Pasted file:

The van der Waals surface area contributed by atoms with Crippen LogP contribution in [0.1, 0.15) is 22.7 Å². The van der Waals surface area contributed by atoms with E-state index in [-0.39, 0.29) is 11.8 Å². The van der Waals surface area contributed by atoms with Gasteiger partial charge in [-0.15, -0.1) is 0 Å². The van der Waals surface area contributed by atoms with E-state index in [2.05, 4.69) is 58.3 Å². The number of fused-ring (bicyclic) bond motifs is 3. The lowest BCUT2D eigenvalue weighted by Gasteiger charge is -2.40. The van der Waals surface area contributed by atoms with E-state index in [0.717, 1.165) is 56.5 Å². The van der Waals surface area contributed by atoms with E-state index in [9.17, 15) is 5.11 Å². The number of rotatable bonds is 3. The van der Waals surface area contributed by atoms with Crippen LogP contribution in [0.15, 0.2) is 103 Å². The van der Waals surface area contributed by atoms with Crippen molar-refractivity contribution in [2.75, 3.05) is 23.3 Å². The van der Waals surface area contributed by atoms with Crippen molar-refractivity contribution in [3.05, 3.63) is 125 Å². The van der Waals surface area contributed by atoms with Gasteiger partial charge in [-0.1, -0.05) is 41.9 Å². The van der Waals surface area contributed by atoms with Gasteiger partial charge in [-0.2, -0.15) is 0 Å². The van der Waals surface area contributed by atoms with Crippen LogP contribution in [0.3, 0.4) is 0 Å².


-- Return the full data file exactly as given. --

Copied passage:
The van der Waals surface area contributed by atoms with Crippen LogP contribution in [0.1, 0.15) is 22.7 Å². The van der Waals surface area contributed by atoms with E-state index in [-0.39, 0.29) is 11.8 Å². The van der Waals surface area contributed by atoms with Gasteiger partial charge in [-0.15, -0.1) is 0 Å². The van der Waals surface area contributed by atoms with E-state index in [2.05, 4.69) is 58.3 Å². The number of fused-ring (bicyclic) bond motifs is 3. The lowest BCUT2D eigenvalue weighted by Gasteiger charge is -2.40. The van der Waals surface area contributed by atoms with E-state index in [0.717, 1.165) is 56.5 Å². The van der Waals surface area contributed by atoms with E-state index in [9.17, 15) is 5.11 Å². The number of rotatable bonds is 3. The van der Waals surface area contributed by atoms with Crippen LogP contribution in [0.15, 0.2) is 103 Å². The van der Waals surface area contributed by atoms with Crippen molar-refractivity contribution in [2.75, 3.05) is 23.3 Å². The van der Waals surface area contributed by atoms with Crippen molar-refractivity contribution in [3.05, 3.63) is 125 Å². The van der Waals surface area contributed by atoms with Gasteiger partial charge in [-0.1, -0.05) is 41.9 Å². The van der Waals surface area contributed by atoms with Gasteiger partial charge in [-0.2, -0.15) is 0 Å². The van der Waals surface area contributed by atoms with Crippen LogP contribution in [0.3, 0.4) is 0 Å².